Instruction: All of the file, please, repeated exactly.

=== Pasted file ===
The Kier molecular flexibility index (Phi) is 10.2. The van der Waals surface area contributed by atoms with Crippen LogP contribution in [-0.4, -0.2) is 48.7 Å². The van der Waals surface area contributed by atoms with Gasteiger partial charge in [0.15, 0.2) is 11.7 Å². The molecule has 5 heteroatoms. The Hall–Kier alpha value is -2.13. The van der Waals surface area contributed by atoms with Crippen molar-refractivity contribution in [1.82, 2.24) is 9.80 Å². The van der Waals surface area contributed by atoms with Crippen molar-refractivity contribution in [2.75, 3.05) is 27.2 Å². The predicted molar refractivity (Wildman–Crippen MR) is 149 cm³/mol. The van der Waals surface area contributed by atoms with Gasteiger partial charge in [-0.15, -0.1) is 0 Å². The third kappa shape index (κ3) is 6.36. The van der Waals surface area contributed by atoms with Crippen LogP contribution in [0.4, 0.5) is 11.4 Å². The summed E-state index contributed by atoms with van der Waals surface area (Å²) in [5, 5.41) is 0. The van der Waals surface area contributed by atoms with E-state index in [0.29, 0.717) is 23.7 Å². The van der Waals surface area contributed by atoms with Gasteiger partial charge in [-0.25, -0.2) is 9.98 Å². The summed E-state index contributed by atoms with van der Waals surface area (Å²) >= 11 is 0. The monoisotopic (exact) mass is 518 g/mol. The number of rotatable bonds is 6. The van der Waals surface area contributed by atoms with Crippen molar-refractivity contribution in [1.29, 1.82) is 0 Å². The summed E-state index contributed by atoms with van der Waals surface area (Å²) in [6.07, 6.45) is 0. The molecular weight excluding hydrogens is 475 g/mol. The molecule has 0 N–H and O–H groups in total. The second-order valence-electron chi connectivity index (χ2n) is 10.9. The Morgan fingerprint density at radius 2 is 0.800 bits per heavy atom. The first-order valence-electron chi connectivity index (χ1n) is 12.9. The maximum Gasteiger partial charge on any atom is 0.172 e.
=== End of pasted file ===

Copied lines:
The Kier molecular flexibility index (Phi) is 10.2. The van der Waals surface area contributed by atoms with Crippen LogP contribution in [-0.4, -0.2) is 48.7 Å². The van der Waals surface area contributed by atoms with Gasteiger partial charge in [0.15, 0.2) is 11.7 Å². The molecule has 5 heteroatoms. The Hall–Kier alpha value is -2.13. The van der Waals surface area contributed by atoms with Crippen molar-refractivity contribution in [1.82, 2.24) is 9.80 Å². The van der Waals surface area contributed by atoms with Crippen molar-refractivity contribution in [2.75, 3.05) is 27.2 Å². The predicted molar refractivity (Wildman–Crippen MR) is 149 cm³/mol. The van der Waals surface area contributed by atoms with Gasteiger partial charge in [-0.15, -0.1) is 0 Å². The third kappa shape index (κ3) is 6.36. The van der Waals surface area contributed by atoms with Crippen LogP contribution in [0.4, 0.5) is 11.4 Å². The summed E-state index contributed by atoms with van der Waals surface area (Å²) in [5, 5.41) is 0. The van der Waals surface area contributed by atoms with E-state index in [0.29, 0.717) is 23.7 Å². The van der Waals surface area contributed by atoms with Gasteiger partial charge in [-0.25, -0.2) is 9.98 Å². The summed E-state index contributed by atoms with van der Waals surface area (Å²) >= 11 is 0. The monoisotopic (exact) mass is 518 g/mol. The number of rotatable bonds is 6. The van der Waals surface area contributed by atoms with Crippen molar-refractivity contribution in [1.29, 1.82) is 0 Å². The summed E-state index contributed by atoms with van der Waals surface area (Å²) in [6.07, 6.45) is 0. The molecular weight excluding hydrogens is 475 g/mol. The molecule has 0 N–H and O–H groups in total. The second-order valence-electron chi connectivity index (χ2n) is 10.9. The Morgan fingerprint density at radius 2 is 0.800 bits per heavy atom. The first-order valence-electron chi connectivity index (χ1n) is 12.9. The maximum Gasteiger partial charge on any atom is 0.172 e.